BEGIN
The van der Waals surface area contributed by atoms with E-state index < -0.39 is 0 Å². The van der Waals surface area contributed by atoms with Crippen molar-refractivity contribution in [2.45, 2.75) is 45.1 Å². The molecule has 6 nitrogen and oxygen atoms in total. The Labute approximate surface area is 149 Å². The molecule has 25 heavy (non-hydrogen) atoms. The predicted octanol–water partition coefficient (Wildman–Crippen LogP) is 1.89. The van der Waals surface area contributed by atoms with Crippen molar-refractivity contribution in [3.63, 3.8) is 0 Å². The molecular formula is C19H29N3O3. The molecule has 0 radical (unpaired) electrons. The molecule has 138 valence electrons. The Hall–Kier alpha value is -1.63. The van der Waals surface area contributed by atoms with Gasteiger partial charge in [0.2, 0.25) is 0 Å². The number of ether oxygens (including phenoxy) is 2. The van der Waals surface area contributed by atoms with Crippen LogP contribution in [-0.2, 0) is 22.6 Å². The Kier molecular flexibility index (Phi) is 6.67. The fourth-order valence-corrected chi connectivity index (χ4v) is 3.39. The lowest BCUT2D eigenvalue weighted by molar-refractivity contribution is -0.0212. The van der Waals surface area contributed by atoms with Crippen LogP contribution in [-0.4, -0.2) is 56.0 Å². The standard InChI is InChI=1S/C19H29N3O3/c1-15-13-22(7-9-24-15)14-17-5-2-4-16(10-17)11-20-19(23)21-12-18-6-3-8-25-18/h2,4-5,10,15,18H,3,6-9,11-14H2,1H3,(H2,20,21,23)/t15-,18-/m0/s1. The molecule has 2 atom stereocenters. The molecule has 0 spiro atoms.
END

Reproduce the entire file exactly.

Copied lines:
The van der Waals surface area contributed by atoms with E-state index < -0.39 is 0 Å². The van der Waals surface area contributed by atoms with Crippen molar-refractivity contribution in [2.45, 2.75) is 45.1 Å². The molecule has 6 nitrogen and oxygen atoms in total. The Labute approximate surface area is 149 Å². The molecule has 25 heavy (non-hydrogen) atoms. The predicted octanol–water partition coefficient (Wildman–Crippen LogP) is 1.89. The van der Waals surface area contributed by atoms with Crippen molar-refractivity contribution in [3.63, 3.8) is 0 Å². The molecular formula is C19H29N3O3. The molecule has 0 radical (unpaired) electrons. The molecule has 138 valence electrons. The Hall–Kier alpha value is -1.63. The van der Waals surface area contributed by atoms with Gasteiger partial charge in [0.2, 0.25) is 0 Å². The number of ether oxygens (including phenoxy) is 2. The van der Waals surface area contributed by atoms with Crippen LogP contribution in [-0.2, 0) is 22.6 Å². The Kier molecular flexibility index (Phi) is 6.67. The fourth-order valence-corrected chi connectivity index (χ4v) is 3.39. The lowest BCUT2D eigenvalue weighted by molar-refractivity contribution is -0.0212. The van der Waals surface area contributed by atoms with Crippen LogP contribution in [-0.4, -0.2) is 56.0 Å². The standard InChI is InChI=1S/C19H29N3O3/c1-15-13-22(7-9-24-15)14-17-5-2-4-16(10-17)11-20-19(23)21-12-18-6-3-8-25-18/h2,4-5,10,15,18H,3,6-9,11-14H2,1H3,(H2,20,21,23)/t15-,18-/m0/s1. The molecule has 2 atom stereocenters. The molecule has 0 spiro atoms.